Jul 19, 2016

Theresa May's Cabinet is Possibly the Most Right Wing in Modern History

Comedian Frankie Boyle publishes critical article on his Facebook page after it was pulled by The Guardian newsaper
By Frankie Boyle / facebook.com
Theresa May's Cabinet is Possibly the Most Right Wing in Modern History

Much as this new cabinet looks like the Monster Mash, it must be a nice change for the Tories to have a few frontbenchers whose mum and dad didn’t get out of the back of the car when they arrived at parent’s evening. Normally, the Prime Minister is obliged for Occult reasons to find a place in cabinet for someone representing each of the Archetypes in the classic Tarot of Tories : The Jester; The Toad; The Shapeshifter; The Well Groomed Man; The Pederast; Lord Business; Shagger Without Portfolio; The Other Pederast; The Unknown Woman; and The Bummed Man. One thing this cabinet will help with is reclaiming the side of the Conservative vote that had crumbled to UKIP. Farage has already disappeared, as if he was only ever called into existence by the collective telepathic will of Daily Express readers. If the election isn't called for two years and Brexit gets under way, or at least seems to, will UKIP still exist in a meaningful way? Do we even care about, say, their education policy? It’s like wanting to know ISIS’s position on speed cameras.

Theresa May is our second Prime Minister with the outer carapace of a human female, but what do we know about what she really thinks? We have nothing more to go on than her six years as the most right wing Home Secretary in living memory and her declared opposition to human rights. Who knows yet what her philosophy will be? The smart money is on free will for the rich and determinism for the poor. The appointment of 69 Junior Ministers shows us just how insecure May feels about a backbench rebellion, as well as showcasing her famously smutty sense of humour. In the interests of keeping him where she can see him, and general distraction, she placed Boris Johnson, looking more than ever like a nightmare Terry Gilliam had about an Emperor penguin, at the Foreign Office. Boris's appointment has certainly divided people, into those who don't want to be represented by him abroad and those who're just glad that he'll be out of the country more often. Foreign Office. You'd think by now it would be the dept for International Relations and Co-operation or something, but no it's the Foreign Office, an office, for dealing with foreigners.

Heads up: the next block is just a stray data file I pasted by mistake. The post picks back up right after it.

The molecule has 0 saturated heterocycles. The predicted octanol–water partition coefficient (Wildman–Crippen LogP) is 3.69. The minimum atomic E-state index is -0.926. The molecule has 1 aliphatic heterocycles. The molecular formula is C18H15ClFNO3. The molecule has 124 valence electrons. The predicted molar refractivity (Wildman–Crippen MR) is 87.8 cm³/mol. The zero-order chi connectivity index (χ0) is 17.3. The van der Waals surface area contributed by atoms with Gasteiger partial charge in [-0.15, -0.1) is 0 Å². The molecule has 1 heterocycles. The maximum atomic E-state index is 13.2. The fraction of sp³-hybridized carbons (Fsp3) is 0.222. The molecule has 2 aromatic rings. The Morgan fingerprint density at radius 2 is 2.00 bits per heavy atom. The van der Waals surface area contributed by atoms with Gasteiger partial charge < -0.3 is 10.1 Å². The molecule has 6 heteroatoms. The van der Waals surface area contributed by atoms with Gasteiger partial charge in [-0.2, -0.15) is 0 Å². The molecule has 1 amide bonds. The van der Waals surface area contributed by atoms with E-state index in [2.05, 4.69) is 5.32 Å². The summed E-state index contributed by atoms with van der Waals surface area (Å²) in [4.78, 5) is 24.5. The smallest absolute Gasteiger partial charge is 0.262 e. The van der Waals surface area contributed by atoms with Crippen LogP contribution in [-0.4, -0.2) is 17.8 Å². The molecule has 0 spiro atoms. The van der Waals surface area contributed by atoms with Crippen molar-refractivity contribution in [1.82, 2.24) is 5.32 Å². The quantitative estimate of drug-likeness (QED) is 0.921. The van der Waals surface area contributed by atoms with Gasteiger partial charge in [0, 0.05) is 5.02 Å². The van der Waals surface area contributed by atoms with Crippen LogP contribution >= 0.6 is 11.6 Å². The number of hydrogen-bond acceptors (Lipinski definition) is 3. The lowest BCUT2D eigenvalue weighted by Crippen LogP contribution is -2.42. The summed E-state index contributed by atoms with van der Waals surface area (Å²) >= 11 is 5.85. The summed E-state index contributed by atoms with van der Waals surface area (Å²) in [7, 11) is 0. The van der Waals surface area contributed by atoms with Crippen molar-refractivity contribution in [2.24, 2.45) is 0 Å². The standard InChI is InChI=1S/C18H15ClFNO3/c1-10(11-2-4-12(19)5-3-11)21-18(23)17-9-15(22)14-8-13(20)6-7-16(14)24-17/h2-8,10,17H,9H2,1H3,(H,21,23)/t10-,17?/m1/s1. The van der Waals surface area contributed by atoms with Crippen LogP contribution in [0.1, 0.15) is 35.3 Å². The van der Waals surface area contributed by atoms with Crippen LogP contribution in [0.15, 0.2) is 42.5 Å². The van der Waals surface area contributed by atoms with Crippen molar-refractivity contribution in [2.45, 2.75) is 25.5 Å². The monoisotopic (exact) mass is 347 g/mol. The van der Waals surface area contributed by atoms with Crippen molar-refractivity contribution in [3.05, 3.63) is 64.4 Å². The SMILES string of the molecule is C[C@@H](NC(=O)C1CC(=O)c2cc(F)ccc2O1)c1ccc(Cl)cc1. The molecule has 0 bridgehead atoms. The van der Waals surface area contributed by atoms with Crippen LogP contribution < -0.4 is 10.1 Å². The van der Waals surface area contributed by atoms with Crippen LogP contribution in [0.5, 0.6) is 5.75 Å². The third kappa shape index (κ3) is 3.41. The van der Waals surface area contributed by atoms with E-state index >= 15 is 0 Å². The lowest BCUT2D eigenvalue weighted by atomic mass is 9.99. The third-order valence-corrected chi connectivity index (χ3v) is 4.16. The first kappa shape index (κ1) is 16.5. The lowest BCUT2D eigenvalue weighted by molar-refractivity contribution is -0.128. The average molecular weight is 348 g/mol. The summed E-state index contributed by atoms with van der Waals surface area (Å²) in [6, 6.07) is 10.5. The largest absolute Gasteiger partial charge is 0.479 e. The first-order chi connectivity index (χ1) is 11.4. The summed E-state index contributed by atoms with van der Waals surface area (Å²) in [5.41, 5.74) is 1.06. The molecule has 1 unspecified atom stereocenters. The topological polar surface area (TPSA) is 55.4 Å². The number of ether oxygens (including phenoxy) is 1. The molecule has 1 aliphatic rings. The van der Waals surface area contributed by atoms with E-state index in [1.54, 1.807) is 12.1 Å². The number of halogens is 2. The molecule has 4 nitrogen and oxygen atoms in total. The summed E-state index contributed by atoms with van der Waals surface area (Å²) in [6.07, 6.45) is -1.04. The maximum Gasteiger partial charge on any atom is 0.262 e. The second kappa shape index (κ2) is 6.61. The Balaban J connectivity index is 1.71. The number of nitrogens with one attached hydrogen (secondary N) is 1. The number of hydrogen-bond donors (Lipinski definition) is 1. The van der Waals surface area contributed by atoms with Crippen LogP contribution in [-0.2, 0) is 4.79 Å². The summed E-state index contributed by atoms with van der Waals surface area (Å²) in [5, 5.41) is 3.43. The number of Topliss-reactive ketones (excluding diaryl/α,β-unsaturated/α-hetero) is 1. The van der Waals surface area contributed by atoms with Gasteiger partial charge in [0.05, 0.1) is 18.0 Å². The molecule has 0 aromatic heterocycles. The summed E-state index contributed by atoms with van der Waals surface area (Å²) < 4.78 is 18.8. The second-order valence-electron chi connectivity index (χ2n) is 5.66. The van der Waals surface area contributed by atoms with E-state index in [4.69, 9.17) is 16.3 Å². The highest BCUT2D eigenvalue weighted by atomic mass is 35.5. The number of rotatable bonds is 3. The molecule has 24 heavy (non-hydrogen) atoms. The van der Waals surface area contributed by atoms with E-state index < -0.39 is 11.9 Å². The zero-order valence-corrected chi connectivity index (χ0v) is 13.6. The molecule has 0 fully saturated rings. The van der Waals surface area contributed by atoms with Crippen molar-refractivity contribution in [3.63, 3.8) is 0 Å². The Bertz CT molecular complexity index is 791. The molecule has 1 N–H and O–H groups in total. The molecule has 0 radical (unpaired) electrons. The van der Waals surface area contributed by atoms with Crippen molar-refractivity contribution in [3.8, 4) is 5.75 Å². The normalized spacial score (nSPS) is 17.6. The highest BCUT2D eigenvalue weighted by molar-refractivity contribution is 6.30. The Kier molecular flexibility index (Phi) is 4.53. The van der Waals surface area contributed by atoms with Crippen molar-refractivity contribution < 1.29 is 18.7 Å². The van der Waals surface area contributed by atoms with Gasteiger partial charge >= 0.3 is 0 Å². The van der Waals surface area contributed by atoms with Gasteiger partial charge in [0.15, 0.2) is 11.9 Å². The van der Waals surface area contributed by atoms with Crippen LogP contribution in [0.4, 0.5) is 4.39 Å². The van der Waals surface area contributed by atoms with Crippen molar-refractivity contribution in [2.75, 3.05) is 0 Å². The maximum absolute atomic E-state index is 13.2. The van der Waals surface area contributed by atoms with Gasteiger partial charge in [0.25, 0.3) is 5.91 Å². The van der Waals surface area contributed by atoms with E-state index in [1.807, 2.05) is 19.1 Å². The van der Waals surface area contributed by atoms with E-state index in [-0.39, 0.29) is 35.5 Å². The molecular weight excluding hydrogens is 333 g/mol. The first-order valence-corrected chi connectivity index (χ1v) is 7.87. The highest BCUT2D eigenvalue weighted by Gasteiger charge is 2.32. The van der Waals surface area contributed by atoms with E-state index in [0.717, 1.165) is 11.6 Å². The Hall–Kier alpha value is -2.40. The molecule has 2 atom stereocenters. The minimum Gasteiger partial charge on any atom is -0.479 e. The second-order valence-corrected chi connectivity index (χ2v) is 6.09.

I'm not judging Labour's behaviour so far in their election. Trying to exclude your core demographic by charging 25 quid is exactly what I did on my last stand up tour. Perhaps what non members like me don't understand is that all this talk of "Labour family" is more than a metaphor, and they really do all fucking hate each other. We all marvelled at the way the Tory shield wall closed during their election, at the sheer brutal efficacy of it, in the same way that Ian Holm's android in Alien purred over the efficiency of the film's predator. It's admirable I'm sure, but let's remember that no good will come of it. There's nothing to say that a soft-left candidate who echoed some of the Conservative's concerns about immigration couldn't make a better Labour leader, except for the last election where they tried that and it totally didn't work. But that's politics isn't it? It's all about opinions. I mean I suppose there are some people in Iraq, Libya and Syria who might view the concern over a brick going through Angela Eagle's office window with a certain ironic detachment, if they still had the Internet, or indeed eyes. The spirit of the times was perhaps best captured when Owen Smith launched his candidacy by going on Andrew Marr to announce that he would be happy to instigate a nuclear holocaust, as Marr prepared to throw over to a country trio called Applewood Road.

I've sensed a certain anti-democratic air in the media since Brexit, and maybe some of this has found its way into the Labour debate. Perhaps the parliamentary party are best placed to choose leaders after all, has been the response of commentators who secretly want to scream for quite a long time about why any decision should depend on the opinions of people who live in Sunderland. Labour have been attacked for failing to hold power to account, but there was a time when the media saw that as its own job too. If only half the horror at being plunged into the unknown of Brexit had been reserved for the grim certainties of this May government. The man who destroyed a lot of lives imposing an austerity that actually increased debt got sacked and did a runner out of the back door, while the press ran pieces on May's first speech (about, eh, social justice…) that were little more than PR. Maybe we need to be a bit more generous about the stated intentions of voters and a bit more sceptical about those of politicians.

For what it's worth, all the indicators are that May is a vehemently pro-corporate Tory who is probably well to the right of her own traditional right-wing, and this is possibly the most right wing cabinet in modern history. And yet, paradoxically, I think we are about to enter a time when we will put our petty divisions aside, when we will learn to co-operate fully, when we will raise our consciousness from the mundane. We will have to do this in order to survive, and we will, in the Re-education camps. I'll see you there.

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